Sunday, 19 January 2014

Review: My Brilliant Career by Miles Franklin

Unlike a lot of my Australian peers, I somehow managed to bypass reading this one when I was in high school. In fact I never really thought that much or terribly deeply about Miles Franklin and her work at all until I was in my Honours year at university and during the course of my research I encountered an article that Ms Franklin wrote on Australian women writers, where she dismissed Catherine Martin's brilliant novel An Australian Girl as "A trying rigmarole about a woman caught between two men."

It wasn't long before disgust and loathing took hold. Who the fuck was Miles Franklin and what made her qualified to say so?

Fast forward ten years and I'm older, wiser and also have a bit more respect for the absolutely massive contribution that Ms Franklin made to Australian Literature. Her first novel was published when she was twenty-one, she was a strong supporter of two literary journals (both of which I often used for academic research,) Southerly and Meanjin made some generous donations to her local library and in her will asked for an annual literary award to be established in her name, which we now know as the Miles Franklin Literary Award and the winners have included authors such as Patrick White, Tim Winton, Thea Astley and Elizabeth Jolley. Franklin was also a feminist and was annoyed about misconceptions about her novel My Brilliant Career to the point where the sequel My Career Goes Bung would not be published until 1946, though it was written shortly after My Brilliant Career.

As for My Brilliant Career, it has, as the author points out at the beginning of the novel, no plot. It is the description of an idealistic and feminist young woman growing up in an Australian landscape. Sybella knows she is destined for better things than what the bush and life as a wife and mother, or perhaps as a nurse or teacher (the only options open to women,) can possibly offer her. So even though she finds herself attracted to a man, she turns down his proposal of marriage to embark on a possible career as a writer. And that's basically it. In between there are descriptions of what is to live in the Colony of New South Wales in the years just prior to federation. As a heroine, Sybella is often frank, shocks those around her and can be headstrong and foolish. She is also a bit of a loner. I'm not sure that I liked her, though she was interesting to read about.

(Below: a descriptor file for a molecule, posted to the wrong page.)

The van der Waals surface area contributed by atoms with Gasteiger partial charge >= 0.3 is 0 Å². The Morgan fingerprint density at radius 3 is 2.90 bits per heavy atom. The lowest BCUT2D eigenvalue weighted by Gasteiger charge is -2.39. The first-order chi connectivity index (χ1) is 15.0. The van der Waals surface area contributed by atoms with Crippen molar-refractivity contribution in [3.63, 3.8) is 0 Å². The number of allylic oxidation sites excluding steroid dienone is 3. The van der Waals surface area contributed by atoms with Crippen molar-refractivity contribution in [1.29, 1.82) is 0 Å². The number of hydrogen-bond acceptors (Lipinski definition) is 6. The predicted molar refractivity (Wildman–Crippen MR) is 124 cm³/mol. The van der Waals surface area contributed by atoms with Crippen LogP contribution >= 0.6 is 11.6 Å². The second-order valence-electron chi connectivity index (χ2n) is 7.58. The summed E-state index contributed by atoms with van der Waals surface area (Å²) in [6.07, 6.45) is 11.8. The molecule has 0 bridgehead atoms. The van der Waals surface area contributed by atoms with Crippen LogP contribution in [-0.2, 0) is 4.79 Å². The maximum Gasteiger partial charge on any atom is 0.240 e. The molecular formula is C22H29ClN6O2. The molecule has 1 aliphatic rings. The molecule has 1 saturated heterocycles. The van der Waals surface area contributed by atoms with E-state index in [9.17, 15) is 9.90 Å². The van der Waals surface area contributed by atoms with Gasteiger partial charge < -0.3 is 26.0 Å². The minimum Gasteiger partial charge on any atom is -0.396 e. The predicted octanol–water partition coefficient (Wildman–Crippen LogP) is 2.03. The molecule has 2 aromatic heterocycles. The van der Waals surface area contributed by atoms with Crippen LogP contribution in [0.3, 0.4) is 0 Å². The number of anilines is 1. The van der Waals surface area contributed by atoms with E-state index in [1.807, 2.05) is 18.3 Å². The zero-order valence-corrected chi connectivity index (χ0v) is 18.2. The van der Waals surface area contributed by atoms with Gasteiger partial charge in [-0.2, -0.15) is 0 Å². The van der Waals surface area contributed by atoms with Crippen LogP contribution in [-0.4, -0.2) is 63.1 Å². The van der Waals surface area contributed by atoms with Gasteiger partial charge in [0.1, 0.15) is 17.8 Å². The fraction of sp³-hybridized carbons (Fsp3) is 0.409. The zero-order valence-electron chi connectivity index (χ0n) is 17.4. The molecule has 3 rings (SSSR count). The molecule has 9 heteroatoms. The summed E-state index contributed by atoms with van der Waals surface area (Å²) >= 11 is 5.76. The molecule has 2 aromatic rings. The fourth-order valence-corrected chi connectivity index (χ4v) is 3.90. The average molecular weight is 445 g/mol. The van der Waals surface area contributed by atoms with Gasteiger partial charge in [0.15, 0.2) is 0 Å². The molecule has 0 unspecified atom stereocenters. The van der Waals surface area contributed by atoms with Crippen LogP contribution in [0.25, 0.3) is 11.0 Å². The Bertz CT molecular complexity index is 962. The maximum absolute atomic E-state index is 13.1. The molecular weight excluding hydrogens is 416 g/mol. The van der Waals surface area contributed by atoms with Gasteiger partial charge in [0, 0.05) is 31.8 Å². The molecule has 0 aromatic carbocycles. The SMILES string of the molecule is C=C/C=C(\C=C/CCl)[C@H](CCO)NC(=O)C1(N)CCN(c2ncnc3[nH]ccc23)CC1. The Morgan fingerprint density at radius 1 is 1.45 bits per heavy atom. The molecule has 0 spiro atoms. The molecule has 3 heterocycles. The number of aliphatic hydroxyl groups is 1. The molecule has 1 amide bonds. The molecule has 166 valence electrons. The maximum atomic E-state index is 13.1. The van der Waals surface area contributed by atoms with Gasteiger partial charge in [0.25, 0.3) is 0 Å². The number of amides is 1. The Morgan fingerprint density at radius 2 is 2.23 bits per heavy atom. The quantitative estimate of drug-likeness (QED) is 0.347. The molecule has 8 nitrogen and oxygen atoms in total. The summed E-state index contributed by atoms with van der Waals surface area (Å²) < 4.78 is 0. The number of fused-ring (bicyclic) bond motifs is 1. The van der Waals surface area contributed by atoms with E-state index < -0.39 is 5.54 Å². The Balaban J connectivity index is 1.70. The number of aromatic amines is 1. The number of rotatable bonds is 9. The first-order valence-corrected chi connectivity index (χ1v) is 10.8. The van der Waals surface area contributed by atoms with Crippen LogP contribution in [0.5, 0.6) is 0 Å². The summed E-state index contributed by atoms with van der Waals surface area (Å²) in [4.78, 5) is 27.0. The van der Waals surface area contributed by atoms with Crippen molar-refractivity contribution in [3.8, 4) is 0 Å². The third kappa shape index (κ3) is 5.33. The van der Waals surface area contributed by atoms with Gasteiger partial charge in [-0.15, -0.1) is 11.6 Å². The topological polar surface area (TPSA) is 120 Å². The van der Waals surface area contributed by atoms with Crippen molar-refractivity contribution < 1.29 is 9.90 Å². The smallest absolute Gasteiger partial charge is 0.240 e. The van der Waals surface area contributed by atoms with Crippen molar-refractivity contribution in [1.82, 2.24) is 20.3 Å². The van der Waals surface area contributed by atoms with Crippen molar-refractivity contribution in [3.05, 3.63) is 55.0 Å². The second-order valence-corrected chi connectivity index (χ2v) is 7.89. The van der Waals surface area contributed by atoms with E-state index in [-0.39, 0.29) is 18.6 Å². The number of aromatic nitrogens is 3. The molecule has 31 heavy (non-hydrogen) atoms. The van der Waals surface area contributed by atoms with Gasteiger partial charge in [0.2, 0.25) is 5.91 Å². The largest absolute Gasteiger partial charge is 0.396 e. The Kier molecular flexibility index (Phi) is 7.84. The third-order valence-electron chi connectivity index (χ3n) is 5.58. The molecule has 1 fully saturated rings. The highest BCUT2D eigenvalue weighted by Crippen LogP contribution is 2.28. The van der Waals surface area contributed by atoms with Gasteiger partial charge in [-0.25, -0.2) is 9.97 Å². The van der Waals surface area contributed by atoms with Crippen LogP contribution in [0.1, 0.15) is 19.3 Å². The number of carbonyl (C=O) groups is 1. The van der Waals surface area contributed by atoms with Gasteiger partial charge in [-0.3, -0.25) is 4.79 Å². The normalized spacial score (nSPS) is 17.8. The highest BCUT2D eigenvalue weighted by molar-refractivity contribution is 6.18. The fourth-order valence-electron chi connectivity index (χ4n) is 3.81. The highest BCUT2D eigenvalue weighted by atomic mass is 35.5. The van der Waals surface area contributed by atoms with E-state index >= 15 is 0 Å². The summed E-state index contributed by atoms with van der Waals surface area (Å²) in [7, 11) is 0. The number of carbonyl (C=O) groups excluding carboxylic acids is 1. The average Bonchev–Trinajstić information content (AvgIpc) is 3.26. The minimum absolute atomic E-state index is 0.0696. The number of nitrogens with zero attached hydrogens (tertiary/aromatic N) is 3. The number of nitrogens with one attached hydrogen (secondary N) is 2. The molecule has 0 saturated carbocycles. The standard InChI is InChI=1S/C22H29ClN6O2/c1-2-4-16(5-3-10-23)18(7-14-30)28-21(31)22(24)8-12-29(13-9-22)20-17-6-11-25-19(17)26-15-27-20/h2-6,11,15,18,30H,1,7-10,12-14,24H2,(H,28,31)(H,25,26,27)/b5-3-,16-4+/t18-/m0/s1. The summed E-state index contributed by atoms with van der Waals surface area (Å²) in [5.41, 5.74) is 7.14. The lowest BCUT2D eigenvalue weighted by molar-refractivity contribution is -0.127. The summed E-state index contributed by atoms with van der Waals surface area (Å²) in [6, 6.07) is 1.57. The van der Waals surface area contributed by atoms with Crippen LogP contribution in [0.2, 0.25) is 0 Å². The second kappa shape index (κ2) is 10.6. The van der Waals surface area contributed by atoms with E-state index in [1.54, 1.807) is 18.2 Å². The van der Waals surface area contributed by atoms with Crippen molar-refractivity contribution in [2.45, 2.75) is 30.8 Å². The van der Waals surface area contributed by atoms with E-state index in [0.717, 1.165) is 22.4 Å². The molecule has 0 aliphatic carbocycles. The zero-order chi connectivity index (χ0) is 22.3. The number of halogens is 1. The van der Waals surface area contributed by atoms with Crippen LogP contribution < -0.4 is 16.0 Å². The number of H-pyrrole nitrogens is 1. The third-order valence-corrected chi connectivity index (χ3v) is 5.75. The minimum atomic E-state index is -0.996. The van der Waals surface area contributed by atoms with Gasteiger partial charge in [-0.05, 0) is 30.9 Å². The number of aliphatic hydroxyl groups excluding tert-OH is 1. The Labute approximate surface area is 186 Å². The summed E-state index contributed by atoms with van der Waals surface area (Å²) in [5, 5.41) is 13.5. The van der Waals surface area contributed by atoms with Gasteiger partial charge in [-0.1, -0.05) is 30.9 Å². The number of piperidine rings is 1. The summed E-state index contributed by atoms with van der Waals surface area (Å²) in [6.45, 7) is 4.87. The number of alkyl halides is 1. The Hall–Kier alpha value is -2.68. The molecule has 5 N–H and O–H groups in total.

Apparently, after the novel's publication Franklin became very annoyed with the publicity surrounding the book and it's not difficult to see why. In the introduction, Henry Lawson says to readers that she is a little bush girl, which frankly, is an insult to an intelligent woman of twenty one years who has just written a book, and readers often confused the outgoing Franklin with her introverted heroine Sybella. 

This is a good one to read for historical purposes and so that one may gain a better understanding of the history of Australian Literature.